Johnson Winter & Slattery is engaged by major businesses, investment funds and government agencies as legal counsel on important transactions and disputes throughout Australia and surrounding regions.
Our firm provides a diverse range of opportunities for talented, enthusiastic people to develop brilliant legal careers.
Our news and media coverage including major transaction announcements, practitioner appointments and team expansions.
We support a number of community initiatives and not for profit organisations across Australia through pro bono legal work and charitable donations.
We support a number of organisations through sponsorships.
Earlier this week the ATO released draft TD 2020/D1 Income tax: notional deductions for R&D activities subsidised by JobKeeper payments to clarify its view on how section 355-405 of the Income Tax Assessment Act 1997 (Cth) (ITAA97) applies to JobKeeper payments for employees and eligible business participants.
Section 355-405 is the ‘at-risk rule’ which states that an R&D entity cannot notionally deduct expenditure under sections 355-205 or 355-480 of the ITAA97 if:
a) when it incurs expenditure, the R&D entity (or an associate) has received, or could reasonably be expected to receive, consideration:
i. as a direct or indirect result of the expenditure being incurred, and
ii. regardless of the results of the activities on which the expenditure is incurred, and
b) the consideration is equal to or greater than the expenditure.
The ATO takes the view that if an R&D entity pays wages to an employee undertaking eligible R&D activities, the JobKeeper payment is consideration received as a direct or indirect result of the R&D expenditure incurred. As the JobKeeper payments are received regardless of the results of the R&D activities on which the wage is incurred, to the extent an R&D entity receives the JobKeeper payment for its employees, the entity is not at risk for the wage expenditure and is not entitled to a notional deduction.
This means that if an entity receives a JobKeeper payment for an eligible employee who is wholly engaged in R&D activities during a fortnight, the entity cannot notionally deduct the $1,500 JobKeeper payment. To the extent the R&D entity pays the employee more than the JobKeeper payment, it would continue to be entitled to a notional deduction for the R&D wage expenditure still at risk.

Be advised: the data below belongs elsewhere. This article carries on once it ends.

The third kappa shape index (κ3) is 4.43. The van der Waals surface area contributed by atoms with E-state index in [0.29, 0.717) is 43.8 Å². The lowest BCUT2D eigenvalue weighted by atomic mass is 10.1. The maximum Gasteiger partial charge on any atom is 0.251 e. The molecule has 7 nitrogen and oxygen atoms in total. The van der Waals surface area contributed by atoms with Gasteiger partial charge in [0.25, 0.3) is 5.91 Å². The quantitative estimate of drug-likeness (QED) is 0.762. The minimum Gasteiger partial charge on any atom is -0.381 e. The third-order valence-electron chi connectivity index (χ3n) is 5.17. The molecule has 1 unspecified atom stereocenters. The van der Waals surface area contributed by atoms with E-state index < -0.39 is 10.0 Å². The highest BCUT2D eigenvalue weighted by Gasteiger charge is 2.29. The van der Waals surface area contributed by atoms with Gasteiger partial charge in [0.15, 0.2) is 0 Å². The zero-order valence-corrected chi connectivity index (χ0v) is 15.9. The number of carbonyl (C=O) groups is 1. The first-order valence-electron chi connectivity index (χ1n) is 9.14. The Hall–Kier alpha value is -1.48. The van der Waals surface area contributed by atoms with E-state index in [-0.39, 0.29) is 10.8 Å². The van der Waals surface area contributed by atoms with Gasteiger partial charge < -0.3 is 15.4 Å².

If an entity receives a JobKeeper payment for an eligible employee who is partially engaged in R&D activities, the notional deduction is partially reduced. For example, if the employee is paid $4,000 per fortnight and spends 50% of their time on R&D activities, the R&D entity would be entitled to a notional deduction under section 355-205 of $1,250 ($4,000 x $50% (R&D portion of the wage) - $1,500 x 50% (JobKeeper payment attributed to R&D) = $2,000 - $750) for the employee’s fortnightly wage.
In contrast to the situation for employees, the ATO has taken the view that JobKeeper payments for business participants (e.g. a director or a shareholder) do not trigger the at risk rule because, having regard to the eligibility criteria for this category of JobKeeper, the payments are not received as a direct or indirect result of incurring any R&D expenditure. Therefore no portion of the JobKeeper payment based on business participation will reduce an entity’s notional deduction for expenditure incurred on R&D activities.
The ATO has asked for any comments on TD 2020/D1 to be provided by 24 August 2020.
Be the first to receive the latest articles, news and publications.
In this special Insight we bring you the key taxation measures announced by the Treasurer, the Hon. Josh Frydenberg, in the 2021-22 Australian Federal Budget on Tuesday 11 May 2021.
The Administrative Appeals Tribunal (AAT) recently held in favour of taxpayer PKWK in a research and development (R&D) dispute against Innovation and Science Australia (ISA).
The expansion will see Johnson Winter & Slattery offering clients an end-to-end tax service for their transactions, disputes and general business activities.